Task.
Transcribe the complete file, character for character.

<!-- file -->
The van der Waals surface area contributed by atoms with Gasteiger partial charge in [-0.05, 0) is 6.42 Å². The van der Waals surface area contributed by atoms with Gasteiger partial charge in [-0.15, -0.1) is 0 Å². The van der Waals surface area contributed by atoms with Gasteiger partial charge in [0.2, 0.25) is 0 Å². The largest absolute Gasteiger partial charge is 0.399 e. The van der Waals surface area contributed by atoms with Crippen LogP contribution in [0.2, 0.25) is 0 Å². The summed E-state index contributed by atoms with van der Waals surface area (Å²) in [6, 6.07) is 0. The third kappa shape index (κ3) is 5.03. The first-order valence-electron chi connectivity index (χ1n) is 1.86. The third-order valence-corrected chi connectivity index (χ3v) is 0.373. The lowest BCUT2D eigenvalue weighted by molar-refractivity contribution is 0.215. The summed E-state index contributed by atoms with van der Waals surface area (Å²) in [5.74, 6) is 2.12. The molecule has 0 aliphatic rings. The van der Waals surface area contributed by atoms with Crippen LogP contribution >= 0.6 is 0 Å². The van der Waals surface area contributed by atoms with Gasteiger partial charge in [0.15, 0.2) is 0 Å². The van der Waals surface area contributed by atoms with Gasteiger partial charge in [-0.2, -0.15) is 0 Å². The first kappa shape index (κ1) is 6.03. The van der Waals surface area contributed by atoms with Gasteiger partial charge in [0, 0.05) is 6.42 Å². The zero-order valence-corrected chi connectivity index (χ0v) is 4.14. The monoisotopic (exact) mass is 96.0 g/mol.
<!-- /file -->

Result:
The van der Waals surface area contributed by atoms with Gasteiger partial charge in [-0.05, 0) is 6.42 Å². The van der Waals surface area contributed by atoms with Gasteiger partial charge in [-0.15, -0.1) is 0 Å². The van der Waals surface area contributed by atoms with Gasteiger partial charge in [0.2, 0.25) is 0 Å². The largest absolute Gasteiger partial charge is 0.399 e. The van der Waals surface area contributed by atoms with Crippen LogP contribution in [0.2, 0.25) is 0 Å². The summed E-state index contributed by atoms with van der Waals surface area (Å²) in [6, 6.07) is 0. The third kappa shape index (κ3) is 5.03. The first-order valence-electron chi connectivity index (χ1n) is 1.86. The third-order valence-corrected chi connectivity index (χ3v) is 0.373. The lowest BCUT2D eigenvalue weighted by molar-refractivity contribution is 0.215. The summed E-state index contributed by atoms with van der Waals surface area (Å²) in [5.74, 6) is 2.12. The molecule has 0 aliphatic rings. The van der Waals surface area contributed by atoms with Crippen LogP contribution >= 0.6 is 0 Å². The van der Waals surface area contributed by atoms with Gasteiger partial charge in [0.15, 0.2) is 0 Å². The van der Waals surface area contributed by atoms with Gasteiger partial charge in [-0.2, -0.15) is 0 Å². The first kappa shape index (κ1) is 6.03. The van der Waals surface area contributed by atoms with Gasteiger partial charge in [0, 0.05) is 6.42 Å². The zero-order valence-corrected chi connectivity index (χ0v) is 4.14. The monoisotopic (exact) mass is 96.0 g/mol.